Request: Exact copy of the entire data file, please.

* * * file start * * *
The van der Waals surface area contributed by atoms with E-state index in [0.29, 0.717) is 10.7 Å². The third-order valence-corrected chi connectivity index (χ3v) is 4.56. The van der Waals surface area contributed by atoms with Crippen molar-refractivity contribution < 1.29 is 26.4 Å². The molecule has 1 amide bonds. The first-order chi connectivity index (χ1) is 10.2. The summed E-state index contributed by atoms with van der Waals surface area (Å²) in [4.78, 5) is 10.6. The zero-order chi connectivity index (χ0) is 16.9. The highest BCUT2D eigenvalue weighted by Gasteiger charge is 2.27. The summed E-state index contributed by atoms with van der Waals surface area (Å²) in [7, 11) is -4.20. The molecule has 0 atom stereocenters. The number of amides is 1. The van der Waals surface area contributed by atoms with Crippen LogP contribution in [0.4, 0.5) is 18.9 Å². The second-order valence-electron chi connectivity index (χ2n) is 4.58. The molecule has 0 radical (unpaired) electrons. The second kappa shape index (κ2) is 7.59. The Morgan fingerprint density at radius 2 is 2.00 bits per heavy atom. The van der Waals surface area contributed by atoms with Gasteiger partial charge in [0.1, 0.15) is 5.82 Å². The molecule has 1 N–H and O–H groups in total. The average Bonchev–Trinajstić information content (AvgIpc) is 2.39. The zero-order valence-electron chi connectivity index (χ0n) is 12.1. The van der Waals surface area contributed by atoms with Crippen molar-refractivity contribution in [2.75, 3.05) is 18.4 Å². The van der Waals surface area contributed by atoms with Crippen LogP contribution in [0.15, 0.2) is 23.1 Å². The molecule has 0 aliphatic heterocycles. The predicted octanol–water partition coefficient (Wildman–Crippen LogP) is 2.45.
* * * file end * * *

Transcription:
The van der Waals surface area contributed by atoms with E-state index in [0.29, 0.717) is 10.7 Å². The third-order valence-corrected chi connectivity index (χ3v) is 4.56. The van der Waals surface area contributed by atoms with Crippen molar-refractivity contribution < 1.29 is 26.4 Å². The molecule has 1 amide bonds. The first-order chi connectivity index (χ1) is 10.2. The summed E-state index contributed by atoms with van der Waals surface area (Å²) in [4.78, 5) is 10.6. The zero-order chi connectivity index (χ0) is 16.9. The highest BCUT2D eigenvalue weighted by Gasteiger charge is 2.27. The summed E-state index contributed by atoms with van der Waals surface area (Å²) in [7, 11) is -4.20. The molecule has 0 atom stereocenters. The number of amides is 1. The van der Waals surface area contributed by atoms with Crippen LogP contribution in [0.4, 0.5) is 18.9 Å². The second-order valence-electron chi connectivity index (χ2n) is 4.58. The molecule has 0 radical (unpaired) electrons. The second kappa shape index (κ2) is 7.59. The Morgan fingerprint density at radius 2 is 2.00 bits per heavy atom. The van der Waals surface area contributed by atoms with Gasteiger partial charge in [0.1, 0.15) is 5.82 Å². The molecule has 1 N–H and O–H groups in total. The average Bonchev–Trinajstić information content (AvgIpc) is 2.39. The zero-order valence-electron chi connectivity index (χ0n) is 12.1. The van der Waals surface area contributed by atoms with Crippen molar-refractivity contribution in [2.75, 3.05) is 18.4 Å². The van der Waals surface area contributed by atoms with Crippen LogP contribution in [0.15, 0.2) is 23.1 Å². The molecule has 0 aliphatic heterocycles. The predicted octanol–water partition coefficient (Wildman–Crippen LogP) is 2.45.